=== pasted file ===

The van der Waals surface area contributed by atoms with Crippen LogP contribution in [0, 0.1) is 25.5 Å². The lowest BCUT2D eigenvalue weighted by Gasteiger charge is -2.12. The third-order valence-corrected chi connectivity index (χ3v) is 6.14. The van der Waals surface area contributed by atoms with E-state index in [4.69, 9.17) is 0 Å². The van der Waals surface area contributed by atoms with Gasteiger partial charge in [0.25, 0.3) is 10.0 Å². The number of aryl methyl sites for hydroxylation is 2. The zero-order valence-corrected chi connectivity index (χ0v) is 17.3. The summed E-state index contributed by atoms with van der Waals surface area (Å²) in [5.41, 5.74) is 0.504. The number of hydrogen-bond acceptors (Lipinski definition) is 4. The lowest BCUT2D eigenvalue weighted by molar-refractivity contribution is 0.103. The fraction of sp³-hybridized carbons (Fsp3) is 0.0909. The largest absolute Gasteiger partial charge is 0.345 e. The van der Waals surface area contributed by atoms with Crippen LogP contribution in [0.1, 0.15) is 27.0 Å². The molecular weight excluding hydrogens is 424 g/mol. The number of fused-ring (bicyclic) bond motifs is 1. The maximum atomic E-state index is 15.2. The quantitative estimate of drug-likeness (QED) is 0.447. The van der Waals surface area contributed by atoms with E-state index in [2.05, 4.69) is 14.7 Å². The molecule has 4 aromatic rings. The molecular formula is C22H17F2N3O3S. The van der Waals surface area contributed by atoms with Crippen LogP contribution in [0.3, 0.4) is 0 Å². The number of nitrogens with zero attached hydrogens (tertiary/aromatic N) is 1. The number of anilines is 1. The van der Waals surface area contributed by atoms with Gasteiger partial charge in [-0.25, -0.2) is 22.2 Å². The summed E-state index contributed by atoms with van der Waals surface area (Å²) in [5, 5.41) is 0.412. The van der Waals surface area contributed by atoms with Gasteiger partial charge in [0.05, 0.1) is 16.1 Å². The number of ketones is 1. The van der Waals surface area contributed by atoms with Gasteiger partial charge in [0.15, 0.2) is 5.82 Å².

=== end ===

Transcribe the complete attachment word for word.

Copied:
The van der Waals surface area contributed by atoms with Crippen LogP contribution in [0, 0.1) is 25.5 Å². The lowest BCUT2D eigenvalue weighted by Gasteiger charge is -2.12. The third-order valence-corrected chi connectivity index (χ3v) is 6.14. The van der Waals surface area contributed by atoms with E-state index in [4.69, 9.17) is 0 Å². The van der Waals surface area contributed by atoms with Gasteiger partial charge in [0.25, 0.3) is 10.0 Å². The number of aryl methyl sites for hydroxylation is 2. The zero-order valence-corrected chi connectivity index (χ0v) is 17.3. The summed E-state index contributed by atoms with van der Waals surface area (Å²) in [5.41, 5.74) is 0.504. The number of hydrogen-bond acceptors (Lipinski definition) is 4. The lowest BCUT2D eigenvalue weighted by molar-refractivity contribution is 0.103. The fraction of sp³-hybridized carbons (Fsp3) is 0.0909. The largest absolute Gasteiger partial charge is 0.345 e. The van der Waals surface area contributed by atoms with Crippen LogP contribution in [0.1, 0.15) is 27.0 Å². The molecular weight excluding hydrogens is 424 g/mol. The number of fused-ring (bicyclic) bond motifs is 1. The maximum atomic E-state index is 15.2. The quantitative estimate of drug-likeness (QED) is 0.447. The van der Waals surface area contributed by atoms with E-state index in [2.05, 4.69) is 14.7 Å². The molecule has 4 aromatic rings. The molecular formula is C22H17F2N3O3S. The van der Waals surface area contributed by atoms with Crippen LogP contribution in [0.3, 0.4) is 0 Å². The number of nitrogens with zero attached hydrogens (tertiary/aromatic N) is 1. The number of anilines is 1. The van der Waals surface area contributed by atoms with Gasteiger partial charge in [-0.25, -0.2) is 22.2 Å². The summed E-state index contributed by atoms with van der Waals surface area (Å²) in [5, 5.41) is 0.412. The van der Waals surface area contributed by atoms with Gasteiger partial charge in [0.05, 0.1) is 16.1 Å². The number of ketones is 1. The van der Waals surface area contributed by atoms with Gasteiger partial charge in [0.15, 0.2) is 5.82 Å².